This summer, Marilyn McCoo and Billy Davis Jr. will celebrate their 52nd wedding anniversary. While that’s a testament to the enduring power of love for any couple, it’s even more impressive because these spouses have also been working together since their days as founding members of the 5th Dimension in the mid-1960s. “Of course we sometimes bicker,” Marilyn exclusively tells Closer Weekly, on newsstands now. “But there is such joy that comes from performing on stage together.”
Marilyn, 77, and Billy, 82, whose smash hits include “Up, Up and Away,” “Aquarius/Let the Sunshine In” and “Worst That Could Happen” with the 5th Dimension, and “You Don’t Have to Be a Star (to Be in My Show)” as a duet, recently released “Silly Love Songs,” their remake of the Paul McCartney hit. It’s the first release from the Grammy-winning, multiplatinum-selling pair’s upcoming album Blackbird: Lennon- McCartney Icons. Look for it on all music platforms this spring.
What drew you to record “Silly Love Songs?”
Billy: We wanted to talk about love. It’s a perfect thing because it’s so uplifting. Marilyn: We felt like everyone could use something uplifting these days.
You first recorded together as part of the 5th Dimension. Was it love at first sight when you met?
Billy: Actually, no, it wasn’t! The friendship blossomed first. We became very good friends and then the love bug hit later.
Marilyn: We had a similar passion for music. After rehearsal was over, Billy and I found ourselves spending a lot of time talking to each other at parties.
The huge hit that everyone always remembers from the 5th Dimension is “Up, Up and Away.”
Billy: Our beautiful friend Jimmy Webb gave us “Up, Up and Away” to record, and it changed everything.
Marilyn: That song made us win four Grammy Awards. It was so funny because we didn’t even know what a Grammy Award was. In 1967, the Grammy Awards weren’t on television yet!
What do you remember most about that time?
Billy: We were working so much! We were on the road probably eight months of the year.
Marilyn: We went to the Monterey Jazz Festival. We worked with Janis Joplin, Big Brother and the Holding Company and Jimi Hendrix. But we weren’t major partiers because we were so busy working. You can’t hang out until 5 a.m. and then get on stage at night and hit your notes!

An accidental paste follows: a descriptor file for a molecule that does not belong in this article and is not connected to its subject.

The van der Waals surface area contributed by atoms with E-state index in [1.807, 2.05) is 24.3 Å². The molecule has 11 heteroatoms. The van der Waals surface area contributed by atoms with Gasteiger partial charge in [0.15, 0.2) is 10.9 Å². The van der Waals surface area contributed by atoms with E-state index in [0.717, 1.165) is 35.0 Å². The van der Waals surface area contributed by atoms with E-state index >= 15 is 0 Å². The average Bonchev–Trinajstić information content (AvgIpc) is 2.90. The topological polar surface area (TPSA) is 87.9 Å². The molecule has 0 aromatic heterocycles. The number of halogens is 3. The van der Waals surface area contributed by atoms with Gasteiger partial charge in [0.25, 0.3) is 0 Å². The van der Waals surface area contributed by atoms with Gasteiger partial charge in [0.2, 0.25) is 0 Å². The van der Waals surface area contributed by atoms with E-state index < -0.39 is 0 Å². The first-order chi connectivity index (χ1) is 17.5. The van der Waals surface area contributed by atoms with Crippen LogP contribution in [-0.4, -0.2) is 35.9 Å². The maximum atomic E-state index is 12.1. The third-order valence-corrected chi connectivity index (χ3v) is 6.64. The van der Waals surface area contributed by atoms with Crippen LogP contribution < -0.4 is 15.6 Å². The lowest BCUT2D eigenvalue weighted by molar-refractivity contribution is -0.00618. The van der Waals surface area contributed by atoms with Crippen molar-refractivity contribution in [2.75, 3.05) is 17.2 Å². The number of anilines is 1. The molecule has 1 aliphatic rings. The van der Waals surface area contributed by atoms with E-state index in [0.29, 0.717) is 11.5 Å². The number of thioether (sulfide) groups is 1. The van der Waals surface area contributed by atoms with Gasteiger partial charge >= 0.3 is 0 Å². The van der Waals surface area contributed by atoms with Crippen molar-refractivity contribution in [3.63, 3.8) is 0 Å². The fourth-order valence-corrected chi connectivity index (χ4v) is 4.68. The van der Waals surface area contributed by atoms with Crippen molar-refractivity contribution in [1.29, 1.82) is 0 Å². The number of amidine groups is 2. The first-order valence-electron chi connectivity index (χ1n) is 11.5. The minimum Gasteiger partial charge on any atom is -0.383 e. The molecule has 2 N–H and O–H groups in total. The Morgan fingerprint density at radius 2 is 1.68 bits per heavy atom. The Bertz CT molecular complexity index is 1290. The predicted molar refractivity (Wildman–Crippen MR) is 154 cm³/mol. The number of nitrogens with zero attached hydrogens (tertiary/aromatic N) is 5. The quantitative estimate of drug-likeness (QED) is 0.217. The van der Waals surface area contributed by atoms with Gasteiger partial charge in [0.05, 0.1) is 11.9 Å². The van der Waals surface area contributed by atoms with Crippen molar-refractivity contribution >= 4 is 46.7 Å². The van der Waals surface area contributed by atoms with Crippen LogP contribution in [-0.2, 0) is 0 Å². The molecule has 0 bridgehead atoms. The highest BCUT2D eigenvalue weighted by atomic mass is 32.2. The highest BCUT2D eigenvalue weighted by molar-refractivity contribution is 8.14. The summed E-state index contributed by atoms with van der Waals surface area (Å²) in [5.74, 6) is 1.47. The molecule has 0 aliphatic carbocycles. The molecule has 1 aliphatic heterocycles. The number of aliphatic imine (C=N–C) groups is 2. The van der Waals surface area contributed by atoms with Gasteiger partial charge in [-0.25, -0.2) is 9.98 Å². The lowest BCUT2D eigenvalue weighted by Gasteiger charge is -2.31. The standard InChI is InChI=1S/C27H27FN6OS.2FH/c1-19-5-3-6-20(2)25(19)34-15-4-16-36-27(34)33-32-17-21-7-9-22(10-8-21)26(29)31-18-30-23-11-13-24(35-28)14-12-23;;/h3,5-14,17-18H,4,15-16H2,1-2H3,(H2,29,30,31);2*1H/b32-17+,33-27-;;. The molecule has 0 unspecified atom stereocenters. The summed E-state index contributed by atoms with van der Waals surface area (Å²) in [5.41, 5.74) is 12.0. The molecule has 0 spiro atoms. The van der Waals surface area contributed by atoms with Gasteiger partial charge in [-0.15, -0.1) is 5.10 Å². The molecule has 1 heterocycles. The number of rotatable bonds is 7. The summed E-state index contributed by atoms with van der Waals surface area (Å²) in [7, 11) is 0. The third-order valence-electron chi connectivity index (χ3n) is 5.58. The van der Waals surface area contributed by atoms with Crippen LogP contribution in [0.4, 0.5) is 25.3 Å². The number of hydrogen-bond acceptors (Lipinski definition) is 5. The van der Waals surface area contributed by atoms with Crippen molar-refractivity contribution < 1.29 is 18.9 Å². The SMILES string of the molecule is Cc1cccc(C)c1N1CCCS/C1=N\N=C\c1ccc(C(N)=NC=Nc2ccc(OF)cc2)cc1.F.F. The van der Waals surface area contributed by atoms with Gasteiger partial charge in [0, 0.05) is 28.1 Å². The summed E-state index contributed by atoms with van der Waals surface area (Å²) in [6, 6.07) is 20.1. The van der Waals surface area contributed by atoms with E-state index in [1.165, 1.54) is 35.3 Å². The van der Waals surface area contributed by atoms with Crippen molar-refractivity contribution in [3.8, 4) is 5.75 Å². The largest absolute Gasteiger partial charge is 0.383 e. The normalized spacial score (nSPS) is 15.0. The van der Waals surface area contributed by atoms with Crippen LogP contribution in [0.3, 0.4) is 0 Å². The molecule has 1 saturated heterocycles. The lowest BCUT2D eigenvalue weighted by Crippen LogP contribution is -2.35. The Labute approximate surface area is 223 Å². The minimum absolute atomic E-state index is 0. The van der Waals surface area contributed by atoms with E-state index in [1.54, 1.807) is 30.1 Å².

The 5th Dimension was a crossover act that was popular with Black and white audiences. Were you proud to be breaking down barriers?
Marilyn: Yes, because it was a time when people of color were not seen on television a lot. We always felt a responsibility. We realized that if we did a good job that we could help make other opportunities available to people of color. We took it very seriously.
Billy: We were proud to be in that position.
The 5th Dimension won six Grammys over the years. Was it hard to leave the group?
Billy: We always knew we wanted solo careers. After about 10 years, everybody wanted to do more.
Marilyn: We’re really happy that we all remained friends. In 1990, we were asked to consider a reunion tour. We got together and were standing around the piano and started singing “Up, Up and Away.” The sound and the blend — I always get emotional — the sound was exactly the same. We had not ever realized how magical our five voices were together until that day. We went back out on tour doing some reunion performances. It’s been a highlight in our lives.
Billy: After 15 years of not singing together, it was amazing.
You also had great success in the late 1970s as a musical duo. What made you decide to record together?
Marilyn: Billy and I were going to go different ways in our solo careers, but then we realized we didn’t want that. We were afraid that it might split us up. We decided that it was more important to keep our relationship alive. We have always been very committed to our marriage.
Isn’t it hard to work with your spouse?
Billy: We enjoy working together so much. Through the years, we’ve had to learn how to deal with a mistake or something. You learn the proper time to tell one another. Now everything runs pretty smooth.
Marilyn: One of the most important things is realizing that this is your best friend. You wouldn’t want to hurt your best friend’s feelings. And you don’t want to lose your best friend, so you find ways to make things work.
Do you have any tips for keeping the love alive?
Billy: We’re both very strong Christians. We love the Lord and practice life lessons like being kind to one another. You can’t condemn cruelty if you’re practicing it. So we say, just relax and breathe. Everything’s going to be all right.
What advice would you give your younger self?
Billy: I would tell my younger self that I didn’t have to drink all that alcohol! I had to learn the hard way that it wasn’t the way to go. I had to admit I had a problem and go to the places where I needed help. I think that the Lord was with me every day on that.
What is your proudest achievement so far?
Marilyn: I think one of mine is our 51 years of marriage. And learning how to support each other and be kind. Ultimately, that’s what it is all about.
Billy: I would agree. Marriage is hard for every couple, but especially for people who stay together all day, every day. And I am also proud of where we are at our lives right now. God has been so good to us that he’s allowed us to keep our voices for so many years. When you get to your 70s and 80s, your voice often loses something, but it seems that the Lord is keeping us strong. I think that’s a great achievement.
—Reporting by Natalie Posner
For more on this story, pick up the latest issue of Closer magazine, on newsstands now.